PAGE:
Wednesday, September 3, 2008
Posted by Jason Dunn in "Digital Home Software" @ 08:50 AM
Yesterday, Google launched their own Web browser. Since this is pretty big news, I decided it was worth posting network-wide. Do we really need another browser? Before yesterday, my answer would have been no - I'm a very satisfied Firefox user, and Internet Explorer 8 is shaping up quite nicely. But after watching the 90 minute Google Webcast yesterday, I was very interested in with what Google had created. There's a great online comic that walks you through why Google created the browser, and what kinds of things were important to Google when creating Chrome. I think this comic is also how the browser was leaked before Google was ready to announce it.
The features list is pretty impressive for a beta, but the real proof is in using it: I just started doing that this morning, and I have to admit, the speed differeces that Google talked about really do make a difference. I have a fast cable modem connection (10 mbps, but I just tested it and it benchmarked at 25.2 mbps) so I don't usually think of the Web as being slow in general, but after hitting a dozen or so sites with Chrome, everything really does seem faster. Web pages seem to snap into place quicker, and Chrome itself is extremely responsive. The work that Google has done focusing on speed seems to have paid off in a big way.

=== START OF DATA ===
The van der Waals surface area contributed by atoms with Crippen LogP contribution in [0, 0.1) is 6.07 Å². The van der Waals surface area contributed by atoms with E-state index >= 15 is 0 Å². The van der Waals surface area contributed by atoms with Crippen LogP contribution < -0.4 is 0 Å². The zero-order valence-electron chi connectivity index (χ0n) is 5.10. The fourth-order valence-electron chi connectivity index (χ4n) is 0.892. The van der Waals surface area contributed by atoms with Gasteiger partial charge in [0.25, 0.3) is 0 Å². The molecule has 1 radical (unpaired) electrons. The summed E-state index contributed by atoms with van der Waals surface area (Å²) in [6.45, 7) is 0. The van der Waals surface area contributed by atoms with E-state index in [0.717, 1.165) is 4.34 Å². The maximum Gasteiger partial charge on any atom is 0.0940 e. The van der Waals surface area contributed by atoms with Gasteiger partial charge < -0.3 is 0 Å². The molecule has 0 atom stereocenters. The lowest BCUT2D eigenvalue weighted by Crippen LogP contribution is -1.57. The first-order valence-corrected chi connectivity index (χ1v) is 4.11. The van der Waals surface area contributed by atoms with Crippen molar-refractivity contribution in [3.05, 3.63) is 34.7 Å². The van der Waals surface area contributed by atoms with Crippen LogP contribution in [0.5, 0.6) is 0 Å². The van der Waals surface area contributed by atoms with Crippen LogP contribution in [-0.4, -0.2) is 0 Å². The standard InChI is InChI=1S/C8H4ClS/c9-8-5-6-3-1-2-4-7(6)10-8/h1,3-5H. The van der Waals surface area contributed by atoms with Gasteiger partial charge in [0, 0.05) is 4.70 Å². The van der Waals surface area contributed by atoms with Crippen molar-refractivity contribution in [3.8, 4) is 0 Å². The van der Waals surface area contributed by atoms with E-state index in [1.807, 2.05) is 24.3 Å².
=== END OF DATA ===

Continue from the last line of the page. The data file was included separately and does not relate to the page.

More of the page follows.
Beyond speed, the way that Chrome works from a stability standpoint is fascinating: each tab is actually a separate running process. That means that if one Web page crashes your browser, it only takes down that one tab, leaving the rest intact. I've lost more work than I care to admit through Firefox and Internet Explorer crashes, so this is hugely appealing to me. Being a beta, there are some bugs and quirks, but I found that with the import of all my Firefox bookmarks, usernames, and passwords, I was up and running really quick. It includes an install of Flash (or maybe it's using what was already installed on my computer), so I was able to see and interact with everything on the Web easily.
The user interface and design of the browser is typical Google: minimalist, but well-thought out and quite effective. I really like the "Omnibox" which is a combination of address bar and search box. You just start typing something, and it quickly gives you options for searching Google (or whatever search engine you have configured) or going to that Web site. Chome still needs more polishing, but it's shaping up to be quite impressive. Check it out for yourself.